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Compr Psychiatry. 2008 Sep-Oct;49(5):460-8. doi: 10.1016/j.comppsych.2007.12.008. Epub 2008 Mar 21.

A study of patients with personality disorder not otherwise specified.

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Department for Research and Education, Psychiatric Division, UllevÄl University Hospital, 0407 Oslo, Norway.



Personality disorder not otherwise specified (PD NOS) is a frequently applied diagnosis, but we lack knowledge of the clinical appearance of patients receiving the diagnosis. This study applied a large clinical sample (N = 1516) to investigate (1) the prevalence and diagnostic and clinical characteristics of patients with PD NOS defined according to Diagnostic and Statistical Manual of Mental Disorders (DSM-IV) and (2) the prevalence and psychosocial impairment associated with different definitions of PD NOS.


Patients from the Norwegian Network of Psychotherapeutic Day Hospitals diagnosed in accordance with the LEAD standard (Longitudinal, Expert, All Data) were evaluated on several clinical measures at admission and discharge from short-term treatment.


The DSM-IV PD NOS category was the third most frequent PD diagnosis. Seventeen percent of the total sample and 22% of those with PDs had a PD NOS diagnosis, with an average of 9 PD criteria. Patients with PD NOS were heterogeneous with respect to types of PD criteria, 41% were not subthreshold on any specific PD. The PD NOS patients were intermediate between patients with specific PDs and those with no PD regarding number of fulfilled PD criteria and several social and clinical variables. Alternative operationalizations of PD NOS, that is, subthreshold on at least 2 specific PDs or meeting a minimum of 10 PD criteria, resulted in lower prevalence rates and defined clinically more impaired patients.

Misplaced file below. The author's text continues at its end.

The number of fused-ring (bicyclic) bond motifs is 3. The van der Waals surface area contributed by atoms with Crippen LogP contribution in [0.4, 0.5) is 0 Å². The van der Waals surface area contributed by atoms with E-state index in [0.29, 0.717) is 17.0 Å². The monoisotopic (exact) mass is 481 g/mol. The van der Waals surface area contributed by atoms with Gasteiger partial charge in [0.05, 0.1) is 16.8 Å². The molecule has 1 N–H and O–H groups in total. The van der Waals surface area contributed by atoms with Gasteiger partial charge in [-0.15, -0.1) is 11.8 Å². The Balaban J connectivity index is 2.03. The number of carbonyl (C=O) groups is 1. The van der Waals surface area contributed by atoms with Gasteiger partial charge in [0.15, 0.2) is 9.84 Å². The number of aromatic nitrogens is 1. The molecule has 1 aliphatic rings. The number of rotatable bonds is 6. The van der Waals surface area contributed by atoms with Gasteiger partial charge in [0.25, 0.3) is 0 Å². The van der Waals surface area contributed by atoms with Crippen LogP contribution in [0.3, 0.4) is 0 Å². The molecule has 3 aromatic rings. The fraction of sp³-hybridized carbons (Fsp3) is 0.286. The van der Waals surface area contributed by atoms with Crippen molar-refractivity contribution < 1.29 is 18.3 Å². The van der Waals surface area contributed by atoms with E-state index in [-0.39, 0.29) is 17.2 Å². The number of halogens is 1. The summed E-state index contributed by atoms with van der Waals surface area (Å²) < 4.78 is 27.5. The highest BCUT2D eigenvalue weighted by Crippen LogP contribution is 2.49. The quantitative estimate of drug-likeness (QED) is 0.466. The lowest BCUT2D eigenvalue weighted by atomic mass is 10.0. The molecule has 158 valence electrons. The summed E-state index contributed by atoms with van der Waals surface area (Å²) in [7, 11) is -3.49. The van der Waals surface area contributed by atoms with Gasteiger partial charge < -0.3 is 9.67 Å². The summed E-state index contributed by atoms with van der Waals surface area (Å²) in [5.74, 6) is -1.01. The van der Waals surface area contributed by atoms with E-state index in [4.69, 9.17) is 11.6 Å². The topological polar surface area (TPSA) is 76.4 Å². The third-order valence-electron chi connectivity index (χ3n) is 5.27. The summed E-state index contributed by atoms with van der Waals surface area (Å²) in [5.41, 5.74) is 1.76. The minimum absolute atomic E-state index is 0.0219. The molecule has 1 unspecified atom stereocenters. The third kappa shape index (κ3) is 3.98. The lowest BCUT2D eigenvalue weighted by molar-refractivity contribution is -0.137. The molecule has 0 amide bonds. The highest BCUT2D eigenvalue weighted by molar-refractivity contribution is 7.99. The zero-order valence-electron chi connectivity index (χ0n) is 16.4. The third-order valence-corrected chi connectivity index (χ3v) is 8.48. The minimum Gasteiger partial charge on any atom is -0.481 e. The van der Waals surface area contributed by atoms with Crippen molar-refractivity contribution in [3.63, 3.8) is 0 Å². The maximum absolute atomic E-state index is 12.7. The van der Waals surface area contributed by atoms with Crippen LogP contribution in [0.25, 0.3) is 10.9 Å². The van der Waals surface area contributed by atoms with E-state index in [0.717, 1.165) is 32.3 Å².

The PD NOS defined according to DSM-IV has a high prevalence and seems to capture a group of patients with fewer PD criteria and less severe psychosocial impairment compared to patients with specific PDs. The findings indicate that the operational definition of PD NOS may have a strong impact on the prevalence and clinical appearance of patient receiving this diagnosis.

[Indexed for MEDLINE]

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